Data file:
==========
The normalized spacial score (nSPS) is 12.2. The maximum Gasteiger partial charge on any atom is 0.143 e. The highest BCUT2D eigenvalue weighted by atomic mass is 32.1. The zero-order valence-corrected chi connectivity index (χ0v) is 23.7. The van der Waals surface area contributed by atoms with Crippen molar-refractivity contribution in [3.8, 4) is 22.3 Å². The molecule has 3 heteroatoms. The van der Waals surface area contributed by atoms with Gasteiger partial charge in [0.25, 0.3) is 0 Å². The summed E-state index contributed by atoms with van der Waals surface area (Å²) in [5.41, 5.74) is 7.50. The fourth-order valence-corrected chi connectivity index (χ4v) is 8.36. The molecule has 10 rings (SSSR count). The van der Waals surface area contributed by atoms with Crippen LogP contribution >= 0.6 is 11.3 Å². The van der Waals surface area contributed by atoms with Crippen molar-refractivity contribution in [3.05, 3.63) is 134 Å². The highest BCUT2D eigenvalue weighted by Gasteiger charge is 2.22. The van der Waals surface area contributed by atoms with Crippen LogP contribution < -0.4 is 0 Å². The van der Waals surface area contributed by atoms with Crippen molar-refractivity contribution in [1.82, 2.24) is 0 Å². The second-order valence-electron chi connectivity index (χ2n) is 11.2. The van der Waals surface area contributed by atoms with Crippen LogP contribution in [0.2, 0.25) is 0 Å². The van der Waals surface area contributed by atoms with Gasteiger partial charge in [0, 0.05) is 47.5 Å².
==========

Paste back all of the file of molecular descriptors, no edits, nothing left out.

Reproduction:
The normalized spacial score (nSPS) is 12.2. The maximum Gasteiger partial charge on any atom is 0.143 e. The highest BCUT2D eigenvalue weighted by atomic mass is 32.1. The zero-order valence-corrected chi connectivity index (χ0v) is 23.7. The van der Waals surface area contributed by atoms with Crippen molar-refractivity contribution in [3.8, 4) is 22.3 Å². The molecule has 3 heteroatoms. The van der Waals surface area contributed by atoms with Gasteiger partial charge in [0.25, 0.3) is 0 Å². The summed E-state index contributed by atoms with van der Waals surface area (Å²) in [5.41, 5.74) is 7.50. The fourth-order valence-corrected chi connectivity index (χ4v) is 8.36. The molecule has 10 rings (SSSR count). The van der Waals surface area contributed by atoms with Crippen LogP contribution >= 0.6 is 11.3 Å². The van der Waals surface area contributed by atoms with Crippen molar-refractivity contribution in [3.05, 3.63) is 134 Å². The highest BCUT2D eigenvalue weighted by Gasteiger charge is 2.22. The van der Waals surface area contributed by atoms with Crippen LogP contribution < -0.4 is 0 Å². The van der Waals surface area contributed by atoms with Crippen molar-refractivity contribution in [1.82, 2.24) is 0 Å². The second-order valence-electron chi connectivity index (χ2n) is 11.2. The van der Waals surface area contributed by atoms with Crippen LogP contribution in [0.2, 0.25) is 0 Å². The van der Waals surface area contributed by atoms with Gasteiger partial charge in [0, 0.05) is 47.5 Å².